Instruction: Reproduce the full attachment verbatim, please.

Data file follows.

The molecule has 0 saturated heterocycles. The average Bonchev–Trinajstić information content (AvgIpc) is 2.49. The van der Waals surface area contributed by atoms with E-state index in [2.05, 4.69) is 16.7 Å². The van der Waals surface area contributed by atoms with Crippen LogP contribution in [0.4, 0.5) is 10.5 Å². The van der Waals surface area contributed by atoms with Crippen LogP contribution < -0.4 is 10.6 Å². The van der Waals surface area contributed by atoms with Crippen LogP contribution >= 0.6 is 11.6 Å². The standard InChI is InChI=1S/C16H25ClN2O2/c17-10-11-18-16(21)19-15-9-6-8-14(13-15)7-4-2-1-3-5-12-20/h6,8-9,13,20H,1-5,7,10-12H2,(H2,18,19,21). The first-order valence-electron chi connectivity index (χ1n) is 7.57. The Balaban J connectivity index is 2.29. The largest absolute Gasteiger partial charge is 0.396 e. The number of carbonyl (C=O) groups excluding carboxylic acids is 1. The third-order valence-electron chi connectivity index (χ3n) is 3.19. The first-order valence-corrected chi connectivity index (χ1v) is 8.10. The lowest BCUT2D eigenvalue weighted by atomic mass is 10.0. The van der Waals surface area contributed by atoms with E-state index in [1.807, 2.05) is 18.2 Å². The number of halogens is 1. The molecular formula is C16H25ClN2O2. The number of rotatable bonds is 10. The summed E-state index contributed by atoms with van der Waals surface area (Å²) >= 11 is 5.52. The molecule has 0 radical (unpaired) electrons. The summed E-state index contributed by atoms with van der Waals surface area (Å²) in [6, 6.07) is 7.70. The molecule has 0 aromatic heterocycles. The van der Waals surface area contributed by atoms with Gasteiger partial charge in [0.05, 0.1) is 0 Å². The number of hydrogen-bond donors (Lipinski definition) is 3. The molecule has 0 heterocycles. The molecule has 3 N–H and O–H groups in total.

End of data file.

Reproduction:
The molecule has 0 saturated heterocycles. The average Bonchev–Trinajstić information content (AvgIpc) is 2.49. The van der Waals surface area contributed by atoms with E-state index in [2.05, 4.69) is 16.7 Å². The van der Waals surface area contributed by atoms with Crippen LogP contribution in [0.4, 0.5) is 10.5 Å². The van der Waals surface area contributed by atoms with Crippen LogP contribution < -0.4 is 10.6 Å². The van der Waals surface area contributed by atoms with Crippen LogP contribution >= 0.6 is 11.6 Å². The standard InChI is InChI=1S/C16H25ClN2O2/c17-10-11-18-16(21)19-15-9-6-8-14(13-15)7-4-2-1-3-5-12-20/h6,8-9,13,20H,1-5,7,10-12H2,(H2,18,19,21). The first-order valence-electron chi connectivity index (χ1n) is 7.57. The Balaban J connectivity index is 2.29. The largest absolute Gasteiger partial charge is 0.396 e. The number of carbonyl (C=O) groups excluding carboxylic acids is 1. The third-order valence-electron chi connectivity index (χ3n) is 3.19. The first-order valence-corrected chi connectivity index (χ1v) is 8.10. The lowest BCUT2D eigenvalue weighted by atomic mass is 10.0. The van der Waals surface area contributed by atoms with E-state index in [1.807, 2.05) is 18.2 Å². The number of halogens is 1. The molecular formula is C16H25ClN2O2. The number of rotatable bonds is 10. The summed E-state index contributed by atoms with van der Waals surface area (Å²) >= 11 is 5.52. The molecule has 0 radical (unpaired) electrons. The summed E-state index contributed by atoms with van der Waals surface area (Å²) in [6, 6.07) is 7.70. The molecule has 0 aromatic heterocycles. The van der Waals surface area contributed by atoms with Gasteiger partial charge in [0.05, 0.1) is 0 Å². The number of hydrogen-bond donors (Lipinski definition) is 3. The molecule has 0 heterocycles. The molecule has 3 N–H and O–H groups in total.